U.S. Eighth Circuit - The FindLaw 8th Circuit Court of Appeals Opinion Summaries Blog

November 2017 Archives

University Lecturer Loses Free Speech Case

After complaining about preferential grades for student athletes, a lecturer lost an appeal in his free speech case against a university.

Henry Lyons sued the University of Missouri-Kansas City for terminating his contract. He said school officials retaliated against him because he complained after they overruled his grade for a student athlete.

In Lyons v. Vaught, the U.S. Eighth Circuit Court of Appeals ruled that university officials were immune from liability. Basically, the court said there is no free speech for employee grievances.

Identify Theft Caught on Tape

Where to begin the criminal story of Candice A. Davis...

She said it should have begun in 2015, when an investigator first testified about working on her case. The prosecutor, however, said the investigator had evidence against Davis from earlier reports.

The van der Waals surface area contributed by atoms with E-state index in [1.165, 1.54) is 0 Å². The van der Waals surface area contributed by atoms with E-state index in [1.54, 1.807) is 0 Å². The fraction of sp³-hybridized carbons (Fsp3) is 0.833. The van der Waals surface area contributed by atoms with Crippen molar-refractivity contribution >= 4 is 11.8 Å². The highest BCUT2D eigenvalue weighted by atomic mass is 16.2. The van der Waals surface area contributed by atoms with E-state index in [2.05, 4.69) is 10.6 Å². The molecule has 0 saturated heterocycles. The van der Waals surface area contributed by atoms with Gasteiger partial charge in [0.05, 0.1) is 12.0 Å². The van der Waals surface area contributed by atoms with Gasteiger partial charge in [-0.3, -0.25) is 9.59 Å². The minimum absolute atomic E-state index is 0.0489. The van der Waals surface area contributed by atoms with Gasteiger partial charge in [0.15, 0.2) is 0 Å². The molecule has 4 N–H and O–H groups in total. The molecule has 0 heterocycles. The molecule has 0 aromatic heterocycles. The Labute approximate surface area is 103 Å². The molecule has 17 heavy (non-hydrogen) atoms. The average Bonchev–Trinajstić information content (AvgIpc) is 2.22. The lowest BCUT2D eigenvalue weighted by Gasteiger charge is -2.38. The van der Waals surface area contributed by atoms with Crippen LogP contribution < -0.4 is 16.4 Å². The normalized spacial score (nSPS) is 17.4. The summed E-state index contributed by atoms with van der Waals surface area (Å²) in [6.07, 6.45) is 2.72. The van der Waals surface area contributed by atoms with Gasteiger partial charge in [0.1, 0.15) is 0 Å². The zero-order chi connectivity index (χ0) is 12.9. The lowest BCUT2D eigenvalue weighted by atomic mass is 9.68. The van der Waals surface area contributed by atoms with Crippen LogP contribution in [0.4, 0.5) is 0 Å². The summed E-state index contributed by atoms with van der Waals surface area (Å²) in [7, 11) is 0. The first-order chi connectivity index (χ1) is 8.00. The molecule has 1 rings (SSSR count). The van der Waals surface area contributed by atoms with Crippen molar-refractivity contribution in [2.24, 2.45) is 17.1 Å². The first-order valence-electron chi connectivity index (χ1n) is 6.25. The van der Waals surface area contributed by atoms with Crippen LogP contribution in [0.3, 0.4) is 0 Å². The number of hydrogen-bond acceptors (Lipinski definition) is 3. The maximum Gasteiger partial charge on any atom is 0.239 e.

In United States of America v. Davis, the U.S. Eighth Circuit Court of Appeals said the investigator's testimony was enough to start the record in 2013. That's when the video started recording.

The Federal Communications Commission has just filed an amicus brief in a case pending before the Eighth Circuit Court of Appeals that could change the VoIP game. And who the feds have chosen to support may (or may not) surprise you.

The case involves a rather significant battle over whether VoIP providers, like Vonage, should be regarded as traditional telecom companies, like Verizon, and subject to regulation by state run public utilities commissions. Right now, as the law currently stands, depending on whether a VoIP provider offers other more traditional communication (phone) or data (internet/cable) services, or not, the FCC regulations that apply are different. For standalone VoIP services, it is even less clear, despite the position of the parties.

Fitness Exec Pleads Guilty to Drug Dealing, Kidnapping

One of the problems with being a criminal is you can't call the cops for help.

Maybe that's what led Todd Beckman down the dark road that ends with 20 years in prison. Beckman used to be a successful businessman, but he turned his skills to smuggling marijuana.

Then he made a wrong-way decision with a one-way consequence: he kidnapped and threatened to kill someone who stole his drugs.